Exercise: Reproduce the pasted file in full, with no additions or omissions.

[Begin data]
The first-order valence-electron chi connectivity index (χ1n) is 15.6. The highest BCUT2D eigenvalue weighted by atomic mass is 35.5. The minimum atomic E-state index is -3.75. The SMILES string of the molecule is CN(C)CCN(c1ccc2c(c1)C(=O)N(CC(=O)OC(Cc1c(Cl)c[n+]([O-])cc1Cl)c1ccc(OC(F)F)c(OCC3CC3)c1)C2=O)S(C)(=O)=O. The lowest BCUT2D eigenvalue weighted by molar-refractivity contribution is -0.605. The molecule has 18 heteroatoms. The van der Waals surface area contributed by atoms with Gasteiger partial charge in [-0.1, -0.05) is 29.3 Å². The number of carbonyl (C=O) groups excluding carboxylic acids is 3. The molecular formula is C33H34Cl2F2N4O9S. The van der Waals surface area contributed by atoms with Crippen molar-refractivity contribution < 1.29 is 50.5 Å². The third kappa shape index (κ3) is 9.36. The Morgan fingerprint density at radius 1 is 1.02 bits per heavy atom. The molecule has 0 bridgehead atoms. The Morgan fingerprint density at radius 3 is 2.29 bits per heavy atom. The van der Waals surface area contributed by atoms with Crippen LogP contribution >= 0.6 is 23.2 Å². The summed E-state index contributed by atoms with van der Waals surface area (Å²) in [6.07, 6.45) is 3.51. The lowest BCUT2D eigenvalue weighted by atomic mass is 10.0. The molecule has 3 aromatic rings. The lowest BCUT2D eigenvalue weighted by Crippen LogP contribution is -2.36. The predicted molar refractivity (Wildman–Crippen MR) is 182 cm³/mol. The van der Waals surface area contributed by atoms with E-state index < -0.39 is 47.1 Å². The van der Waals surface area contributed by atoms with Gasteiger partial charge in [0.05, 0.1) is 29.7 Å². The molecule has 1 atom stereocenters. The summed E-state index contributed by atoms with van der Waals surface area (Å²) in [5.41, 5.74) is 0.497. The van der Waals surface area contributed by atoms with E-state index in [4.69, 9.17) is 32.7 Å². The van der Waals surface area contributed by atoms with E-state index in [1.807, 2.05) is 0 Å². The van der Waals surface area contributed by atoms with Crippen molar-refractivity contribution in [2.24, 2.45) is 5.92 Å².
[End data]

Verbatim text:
The first-order valence-electron chi connectivity index (χ1n) is 15.6. The highest BCUT2D eigenvalue weighted by atomic mass is 35.5. The minimum atomic E-state index is -3.75. The SMILES string of the molecule is CN(C)CCN(c1ccc2c(c1)C(=O)N(CC(=O)OC(Cc1c(Cl)c[n+]([O-])cc1Cl)c1ccc(OC(F)F)c(OCC3CC3)c1)C2=O)S(C)(=O)=O. The lowest BCUT2D eigenvalue weighted by molar-refractivity contribution is -0.605. The molecule has 18 heteroatoms. The van der Waals surface area contributed by atoms with Gasteiger partial charge in [-0.1, -0.05) is 29.3 Å². The number of carbonyl (C=O) groups excluding carboxylic acids is 3. The molecular formula is C33H34Cl2F2N4O9S. The van der Waals surface area contributed by atoms with Crippen molar-refractivity contribution < 1.29 is 50.5 Å². The third kappa shape index (κ3) is 9.36. The Morgan fingerprint density at radius 1 is 1.02 bits per heavy atom. The molecule has 0 bridgehead atoms. The Morgan fingerprint density at radius 3 is 2.29 bits per heavy atom. The van der Waals surface area contributed by atoms with Crippen LogP contribution >= 0.6 is 23.2 Å². The summed E-state index contributed by atoms with van der Waals surface area (Å²) in [6.07, 6.45) is 3.51. The lowest BCUT2D eigenvalue weighted by atomic mass is 10.0. The molecule has 3 aromatic rings. The lowest BCUT2D eigenvalue weighted by Crippen LogP contribution is -2.36. The predicted molar refractivity (Wildman–Crippen MR) is 182 cm³/mol. The van der Waals surface area contributed by atoms with E-state index < -0.39 is 47.1 Å². The van der Waals surface area contributed by atoms with Gasteiger partial charge in [0.05, 0.1) is 29.7 Å². The molecule has 1 atom stereocenters. The summed E-state index contributed by atoms with van der Waals surface area (Å²) in [5.41, 5.74) is 0.497. The van der Waals surface area contributed by atoms with E-state index in [4.69, 9.17) is 32.7 Å². The van der Waals surface area contributed by atoms with E-state index in [1.807, 2.05) is 0 Å². The van der Waals surface area contributed by atoms with Crippen molar-refractivity contribution in [2.24, 2.45) is 5.92 Å².